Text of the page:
Typhoon Soulik made landfall in northern Taiwan, now moves toward mainland China

Typhoon Soulik made landfall in northern Taiwan, now moves toward mainland China

Typhoon Soulik made its first landfall in northern Taiwan with wind gusts reported to 113 knots (210 km/h). Heavy rainfall and strong winds continue to affect central and northern Taiwan. There was one reported death related with Typhoon Soulik's landfall in Taiwan.

Terra MODIS satellite image taken at 02:35 UTC on July 13, 2013 (Credit: LANCE Rapid Response/MODIS)

As the system continues to track west towards Fuzhou, China heavy rainfall will continue to batter much of central and northern Taiwan, causing flash flooding and mudslides.Taiwan’s Central Weather Bureau reports maximum accumulated rainfall amount of 743 mm at Wufeng Township, Hsinchu County. The bureau estimated that the aggregate rainfall in the mountainous areas in Hsinchu, Miaoli, Nantou and Chiayi counties could top 1,000 mm.

MTSAT AVN Infrared animated image shows the center of Typhoon Soulik crosses the Taiwan on July 13, 2013 (Credit: NOAA/MTSAT)


CWB's radar image and daily accumulated precipitation map shows heavy rainfall over central Taiwan on July 13, 2013 (Credit: Central Weather Bureau)


According to latest report by Joint Typhoon Warning Center (JTWC), the center of Typhoon Soulik was located 45 nm west- southwestward of Taipei, Taiwan. The system is moving westward at speed of 14 knots. Current maximum sustained winds are 75 knots (138 km/h) with gusts up to 90 knots (166 km/h).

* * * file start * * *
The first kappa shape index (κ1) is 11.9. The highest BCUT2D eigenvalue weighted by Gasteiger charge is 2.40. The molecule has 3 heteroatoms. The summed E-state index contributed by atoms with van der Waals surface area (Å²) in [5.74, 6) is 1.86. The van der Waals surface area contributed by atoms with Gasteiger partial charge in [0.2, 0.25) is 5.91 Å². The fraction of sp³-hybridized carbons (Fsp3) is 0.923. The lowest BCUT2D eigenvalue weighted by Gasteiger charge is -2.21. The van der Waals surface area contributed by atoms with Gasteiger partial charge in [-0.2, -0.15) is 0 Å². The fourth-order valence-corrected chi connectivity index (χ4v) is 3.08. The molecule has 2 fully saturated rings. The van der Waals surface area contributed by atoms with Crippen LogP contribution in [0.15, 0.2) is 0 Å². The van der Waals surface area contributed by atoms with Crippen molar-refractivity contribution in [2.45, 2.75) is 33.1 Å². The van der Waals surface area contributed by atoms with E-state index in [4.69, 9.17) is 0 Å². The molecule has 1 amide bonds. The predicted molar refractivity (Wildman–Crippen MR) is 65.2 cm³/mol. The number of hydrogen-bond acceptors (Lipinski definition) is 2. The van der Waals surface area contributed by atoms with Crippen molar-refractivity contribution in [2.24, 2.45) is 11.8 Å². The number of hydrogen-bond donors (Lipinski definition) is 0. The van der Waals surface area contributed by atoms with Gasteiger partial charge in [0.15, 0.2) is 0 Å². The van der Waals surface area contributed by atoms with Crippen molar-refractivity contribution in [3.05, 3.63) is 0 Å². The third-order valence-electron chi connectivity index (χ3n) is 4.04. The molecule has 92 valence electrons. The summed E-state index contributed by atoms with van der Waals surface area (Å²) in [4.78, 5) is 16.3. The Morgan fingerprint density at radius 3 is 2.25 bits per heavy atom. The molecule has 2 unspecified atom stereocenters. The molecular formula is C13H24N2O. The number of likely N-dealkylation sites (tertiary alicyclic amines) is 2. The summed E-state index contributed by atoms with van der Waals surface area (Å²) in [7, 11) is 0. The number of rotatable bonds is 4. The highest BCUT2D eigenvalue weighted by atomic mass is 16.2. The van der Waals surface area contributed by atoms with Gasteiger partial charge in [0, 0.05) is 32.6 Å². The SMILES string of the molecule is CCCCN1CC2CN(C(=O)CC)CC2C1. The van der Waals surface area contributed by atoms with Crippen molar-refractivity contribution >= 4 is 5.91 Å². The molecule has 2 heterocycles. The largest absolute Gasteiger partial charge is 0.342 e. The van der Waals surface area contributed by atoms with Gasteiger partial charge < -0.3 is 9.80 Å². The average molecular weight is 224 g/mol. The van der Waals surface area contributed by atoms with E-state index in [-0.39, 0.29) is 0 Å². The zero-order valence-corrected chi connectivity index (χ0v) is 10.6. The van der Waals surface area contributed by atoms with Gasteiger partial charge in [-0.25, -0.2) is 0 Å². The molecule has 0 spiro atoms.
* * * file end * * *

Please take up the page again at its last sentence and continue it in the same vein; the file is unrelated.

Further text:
MTSAT-2 visible satellite imagery show Typhoon Soulik in Taiwan Strait after made its first landfall on July 13, 2013 at 01:32 UTC and closer look at 04:32 UTC (Credit: NOAA/MTSAT)

Typhoon Soulik is forecast to quickly track northwestward across the Taiwan Strait. The system will make landfall over eastern China in the next 12 hours with maximum sustained winds of approximately 65 knots (120 km/h). Soulik is not expected to strengthen significantly in the Taiwan Strait, because of the relatively cooler sea surface temperature (about 2 degrees cooler in the Strait) and the increased forward speed of the storm which is not conducive to storm intensification.


Soulik is expected to make its second landfall in Fujia, China on July 13 as a weak Category 1 storm with a wind speed of 65 knots. After second landfall, Soulik is expected to begin a northward turn as it rounds the steering subtropical ridge. The system will dissipate as a significant tropical cyclone over land after the next 36 hours due to frictional effects. Soulik is the sixth named storm and the first Super Typhoon of the 2013 Western North Pacific Typhoon Season.

The Moderate Resolution Imaging Spectroradiometer (MODIS) on NASA’s Aqua satellite acquired this image Typhoon Soulik late on July 12, 2013 as approaching Taiwan. (NASA image courtesy Jeff Schmaltz, LANCE/EOSDIS MODIS Rapid Response Team at NASA GSFC. Caption by Holli Riebeek)

Satellite Animations

Featured image: MODIS satellite image of Typhoon Soulik on July 13, 2013 (Credit: LANCE Rapid Response/MODIS/Worldview)


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